Thursday, May 10, 2012

An English poet by the Spanish Steps

Here it is.
The facade of the famous mansion in Rome, Piazza di Spagna 26, where, in a small apartment on the second floor, John Keats finally succumbed to what he called "the family disease" - consumption - on February 23, 1821.

At the time this area of Rome was a favourite for foreign (and particularly English) residents. During Keats and Severn's occupation their neighbours were (downstairs, on the first floor) one Thomas Gibson and his French valet. Upstairs was an Irishman, James O'Hara and an Italian military man, Giuseppe d'Alia.

The poet and his artist friend paid their Venetian landlady, Anna Angeletti, £5 a month in rent. 

By this time Keats had written all the poetry that place him among the greats. Literary exertions were beyond him, save for a few letters to friends in England. His last, indeed the last time he ever put pen to paper, was to his friend and former Hampstead housemate, Charles Brown.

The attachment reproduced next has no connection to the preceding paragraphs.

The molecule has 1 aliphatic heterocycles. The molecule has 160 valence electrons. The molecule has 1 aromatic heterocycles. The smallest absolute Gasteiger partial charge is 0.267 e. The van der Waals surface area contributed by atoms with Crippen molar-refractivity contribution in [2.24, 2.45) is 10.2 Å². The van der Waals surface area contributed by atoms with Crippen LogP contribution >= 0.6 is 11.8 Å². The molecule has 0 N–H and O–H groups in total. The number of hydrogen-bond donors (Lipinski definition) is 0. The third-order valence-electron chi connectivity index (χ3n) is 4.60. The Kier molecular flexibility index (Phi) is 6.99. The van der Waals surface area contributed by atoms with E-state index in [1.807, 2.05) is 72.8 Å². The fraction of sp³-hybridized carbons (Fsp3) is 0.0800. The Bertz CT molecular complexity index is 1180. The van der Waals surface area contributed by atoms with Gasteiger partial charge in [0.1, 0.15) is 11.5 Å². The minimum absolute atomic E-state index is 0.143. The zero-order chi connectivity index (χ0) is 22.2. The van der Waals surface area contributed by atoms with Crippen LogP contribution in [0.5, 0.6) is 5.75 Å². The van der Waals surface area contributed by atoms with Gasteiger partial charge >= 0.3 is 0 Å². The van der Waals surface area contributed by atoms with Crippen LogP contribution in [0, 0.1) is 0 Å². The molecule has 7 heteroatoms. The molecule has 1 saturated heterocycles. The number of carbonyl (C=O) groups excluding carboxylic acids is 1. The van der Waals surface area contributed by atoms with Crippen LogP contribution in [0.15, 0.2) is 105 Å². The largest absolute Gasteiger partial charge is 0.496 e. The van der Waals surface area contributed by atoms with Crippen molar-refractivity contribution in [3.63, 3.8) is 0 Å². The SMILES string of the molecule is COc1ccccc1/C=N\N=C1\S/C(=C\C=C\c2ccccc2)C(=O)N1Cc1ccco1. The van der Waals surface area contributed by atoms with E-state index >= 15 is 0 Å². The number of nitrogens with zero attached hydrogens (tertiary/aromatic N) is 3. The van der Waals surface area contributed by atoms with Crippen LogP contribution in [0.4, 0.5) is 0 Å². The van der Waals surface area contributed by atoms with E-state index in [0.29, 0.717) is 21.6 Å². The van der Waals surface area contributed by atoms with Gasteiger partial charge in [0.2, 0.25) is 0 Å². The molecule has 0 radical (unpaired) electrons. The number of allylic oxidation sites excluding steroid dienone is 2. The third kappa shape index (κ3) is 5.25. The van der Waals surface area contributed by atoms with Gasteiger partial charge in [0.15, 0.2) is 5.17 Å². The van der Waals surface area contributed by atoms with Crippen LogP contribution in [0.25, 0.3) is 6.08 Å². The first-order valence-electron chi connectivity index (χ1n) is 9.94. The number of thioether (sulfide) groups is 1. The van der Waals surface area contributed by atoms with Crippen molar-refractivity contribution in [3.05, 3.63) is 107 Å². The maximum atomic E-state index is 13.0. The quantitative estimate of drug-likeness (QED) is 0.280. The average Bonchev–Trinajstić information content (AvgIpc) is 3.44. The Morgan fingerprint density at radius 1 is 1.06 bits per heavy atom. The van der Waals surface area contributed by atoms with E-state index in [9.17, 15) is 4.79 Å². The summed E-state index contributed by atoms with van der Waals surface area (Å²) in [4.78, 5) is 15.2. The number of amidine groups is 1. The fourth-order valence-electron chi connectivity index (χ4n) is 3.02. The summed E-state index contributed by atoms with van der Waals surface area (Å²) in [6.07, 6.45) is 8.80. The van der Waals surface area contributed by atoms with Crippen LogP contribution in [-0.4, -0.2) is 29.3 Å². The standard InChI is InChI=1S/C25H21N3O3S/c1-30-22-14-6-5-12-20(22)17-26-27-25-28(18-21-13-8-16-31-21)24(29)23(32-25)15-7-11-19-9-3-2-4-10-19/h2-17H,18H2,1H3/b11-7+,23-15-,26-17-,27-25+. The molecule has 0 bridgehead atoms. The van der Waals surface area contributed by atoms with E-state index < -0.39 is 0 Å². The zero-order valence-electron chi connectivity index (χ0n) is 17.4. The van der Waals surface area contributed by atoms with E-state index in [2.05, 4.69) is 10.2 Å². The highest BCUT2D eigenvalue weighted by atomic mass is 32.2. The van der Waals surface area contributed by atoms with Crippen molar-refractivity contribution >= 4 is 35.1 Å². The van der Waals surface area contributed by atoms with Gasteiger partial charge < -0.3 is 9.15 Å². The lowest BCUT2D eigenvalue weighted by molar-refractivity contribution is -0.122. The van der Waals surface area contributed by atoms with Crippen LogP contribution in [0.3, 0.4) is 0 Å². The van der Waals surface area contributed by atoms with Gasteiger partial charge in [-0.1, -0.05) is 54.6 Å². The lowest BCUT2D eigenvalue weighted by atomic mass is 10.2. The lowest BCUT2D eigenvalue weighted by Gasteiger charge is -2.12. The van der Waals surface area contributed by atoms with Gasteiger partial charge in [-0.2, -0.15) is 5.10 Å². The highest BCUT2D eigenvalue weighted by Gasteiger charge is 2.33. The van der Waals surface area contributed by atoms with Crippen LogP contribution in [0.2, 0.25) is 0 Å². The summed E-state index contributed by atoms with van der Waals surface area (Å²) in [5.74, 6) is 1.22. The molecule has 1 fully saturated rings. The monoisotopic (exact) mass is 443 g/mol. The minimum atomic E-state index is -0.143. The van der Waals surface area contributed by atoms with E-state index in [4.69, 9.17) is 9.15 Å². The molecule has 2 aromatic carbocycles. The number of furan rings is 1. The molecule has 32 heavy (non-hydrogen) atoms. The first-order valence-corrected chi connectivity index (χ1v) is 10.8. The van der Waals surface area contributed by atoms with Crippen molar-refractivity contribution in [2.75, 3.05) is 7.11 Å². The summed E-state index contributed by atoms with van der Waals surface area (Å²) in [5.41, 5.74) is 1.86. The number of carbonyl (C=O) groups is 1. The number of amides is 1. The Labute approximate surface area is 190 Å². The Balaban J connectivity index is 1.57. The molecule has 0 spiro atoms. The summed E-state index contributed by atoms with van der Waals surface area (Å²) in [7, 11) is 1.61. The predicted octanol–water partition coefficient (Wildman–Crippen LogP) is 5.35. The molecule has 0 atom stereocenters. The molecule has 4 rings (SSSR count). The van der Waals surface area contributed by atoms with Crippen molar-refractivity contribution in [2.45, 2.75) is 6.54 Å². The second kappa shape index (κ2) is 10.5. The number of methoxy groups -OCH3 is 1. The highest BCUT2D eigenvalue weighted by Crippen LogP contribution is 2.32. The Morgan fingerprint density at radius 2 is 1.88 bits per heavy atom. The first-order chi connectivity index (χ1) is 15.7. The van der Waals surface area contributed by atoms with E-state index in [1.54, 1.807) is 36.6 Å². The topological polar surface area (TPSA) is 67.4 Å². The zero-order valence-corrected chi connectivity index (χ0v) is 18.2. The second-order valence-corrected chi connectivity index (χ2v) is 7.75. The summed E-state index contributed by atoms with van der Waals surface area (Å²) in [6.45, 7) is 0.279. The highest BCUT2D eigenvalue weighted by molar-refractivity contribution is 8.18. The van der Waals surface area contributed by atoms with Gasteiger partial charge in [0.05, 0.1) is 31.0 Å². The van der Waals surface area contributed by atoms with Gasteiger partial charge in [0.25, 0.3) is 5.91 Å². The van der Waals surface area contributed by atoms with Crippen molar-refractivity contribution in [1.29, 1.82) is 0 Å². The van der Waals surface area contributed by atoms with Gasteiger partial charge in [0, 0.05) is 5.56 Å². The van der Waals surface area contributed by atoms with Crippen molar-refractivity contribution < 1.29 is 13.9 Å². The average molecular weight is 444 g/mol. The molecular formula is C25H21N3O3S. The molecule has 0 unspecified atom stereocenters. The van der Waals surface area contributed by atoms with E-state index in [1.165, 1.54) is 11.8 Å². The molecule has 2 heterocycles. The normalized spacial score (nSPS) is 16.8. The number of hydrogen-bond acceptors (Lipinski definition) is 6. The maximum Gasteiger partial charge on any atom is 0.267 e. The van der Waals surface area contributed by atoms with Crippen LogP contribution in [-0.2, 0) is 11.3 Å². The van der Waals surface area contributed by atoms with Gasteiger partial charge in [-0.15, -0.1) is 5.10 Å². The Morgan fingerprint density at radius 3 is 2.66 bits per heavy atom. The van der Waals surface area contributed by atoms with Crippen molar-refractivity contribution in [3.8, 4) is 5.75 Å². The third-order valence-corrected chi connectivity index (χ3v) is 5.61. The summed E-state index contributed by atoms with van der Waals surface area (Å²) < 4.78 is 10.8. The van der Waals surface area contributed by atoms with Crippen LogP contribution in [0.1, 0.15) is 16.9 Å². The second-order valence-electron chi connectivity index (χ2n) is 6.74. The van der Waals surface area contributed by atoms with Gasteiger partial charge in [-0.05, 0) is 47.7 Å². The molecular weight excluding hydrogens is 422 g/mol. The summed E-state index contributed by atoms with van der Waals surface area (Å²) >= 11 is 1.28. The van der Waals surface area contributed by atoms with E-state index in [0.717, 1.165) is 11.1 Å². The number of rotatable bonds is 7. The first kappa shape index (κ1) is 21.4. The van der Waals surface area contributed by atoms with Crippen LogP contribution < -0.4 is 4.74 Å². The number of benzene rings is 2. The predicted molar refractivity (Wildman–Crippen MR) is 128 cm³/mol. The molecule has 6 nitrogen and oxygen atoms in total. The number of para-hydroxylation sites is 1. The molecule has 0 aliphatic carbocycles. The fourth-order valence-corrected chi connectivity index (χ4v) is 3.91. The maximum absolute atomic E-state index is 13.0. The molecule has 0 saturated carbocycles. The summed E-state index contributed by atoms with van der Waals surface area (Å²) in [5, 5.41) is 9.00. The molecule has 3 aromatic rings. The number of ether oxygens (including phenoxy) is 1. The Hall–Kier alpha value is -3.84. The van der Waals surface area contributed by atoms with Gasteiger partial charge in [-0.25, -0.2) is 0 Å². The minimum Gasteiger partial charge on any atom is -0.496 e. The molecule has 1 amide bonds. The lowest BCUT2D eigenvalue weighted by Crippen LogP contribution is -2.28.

He told him: "... I am afraid to encounter the proing and conning of any thing interesting to me in England. I have an habitual feeling of my real life having past, and that I am leading a posthumous existence."

I have tried to imbue this house (which is now the Keats-Shelley Museum) with something approaching the nostalgia which overwhelmed the dying Keats. Not sure how far I have succeeded. Though I must say I am quite pleased with the tension created by the rising pigeons and the falling roses, and the incorporation of a sonnet and the posthumous existence line into the building. 

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